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Plant Covirus Systems: Two-Component Systems

  • George Bruening

Abstract

The central concept concerning the viruses described in this chapter is that they have in common the following characteristic: the minimum genetic entity which can be derived from the virus, and which can induce an infection in which virions are formed, is two pieces of RNA. The two pieces of RNA, which can be considered to be the two chromosomes composing the genome of the virus, are (for the plant viruses described here) found in distinguishable ribonucleoprotein particles. That is, the genome is distributed in two kinds of virions. The notion of the extracellular phase of a virus life cycle being represented by “virions” rather than “virion” is generally alien to bacterial, animal, and fungal virology. However, probably nearly half of the recognized groups of plant viruses have virions rather than a virion. What advantage does such an arrangement give a plant virus? Why do such viruses find a niche which apparently has not been occupied by a monochromosomal, monovirion virus? A priori, the potential disadvantage of having to bring at least two particles or RNA molecules into a cell, rather than one, is most obvious.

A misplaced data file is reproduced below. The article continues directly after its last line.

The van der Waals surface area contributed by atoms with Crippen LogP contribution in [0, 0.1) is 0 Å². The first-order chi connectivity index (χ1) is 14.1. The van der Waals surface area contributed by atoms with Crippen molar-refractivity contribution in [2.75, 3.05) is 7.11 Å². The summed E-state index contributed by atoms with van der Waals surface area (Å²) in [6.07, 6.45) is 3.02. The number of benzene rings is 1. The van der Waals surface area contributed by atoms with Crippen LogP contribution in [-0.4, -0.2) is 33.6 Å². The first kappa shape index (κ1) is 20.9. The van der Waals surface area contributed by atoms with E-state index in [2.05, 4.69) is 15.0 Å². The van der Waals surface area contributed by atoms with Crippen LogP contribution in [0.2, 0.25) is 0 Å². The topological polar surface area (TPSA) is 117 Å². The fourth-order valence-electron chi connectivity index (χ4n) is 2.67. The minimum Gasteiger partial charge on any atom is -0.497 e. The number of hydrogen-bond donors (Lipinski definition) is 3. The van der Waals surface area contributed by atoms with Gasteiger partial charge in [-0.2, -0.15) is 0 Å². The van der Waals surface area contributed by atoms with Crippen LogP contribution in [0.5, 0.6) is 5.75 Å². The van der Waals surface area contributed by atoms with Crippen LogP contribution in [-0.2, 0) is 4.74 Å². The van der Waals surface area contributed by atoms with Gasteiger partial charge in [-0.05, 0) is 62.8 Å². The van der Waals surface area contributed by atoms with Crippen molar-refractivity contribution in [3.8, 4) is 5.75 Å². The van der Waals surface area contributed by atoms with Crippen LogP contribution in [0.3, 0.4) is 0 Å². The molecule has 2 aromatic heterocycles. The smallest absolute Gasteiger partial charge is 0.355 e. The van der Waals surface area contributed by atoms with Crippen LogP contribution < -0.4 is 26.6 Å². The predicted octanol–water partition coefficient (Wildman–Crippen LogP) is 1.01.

Keywords

Sedimentation Coefficient Ringspot Virus Barley Stripe Mosaic Virus Sucrose Density Gradient Centrifugation Potato Spindle Tuber Viroid 
These keywords were added by machine and not by the authors. This process is experimental and the keywords may be updated as the learning algorithm improves.

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Copyright information

© Plenum Press, New York 1977

Authors and Affiliations

  • George Bruening
    • 1
  1. 1.Department of Biochemistry and BiophysicsUniversity of CaliforniaDavisUSA

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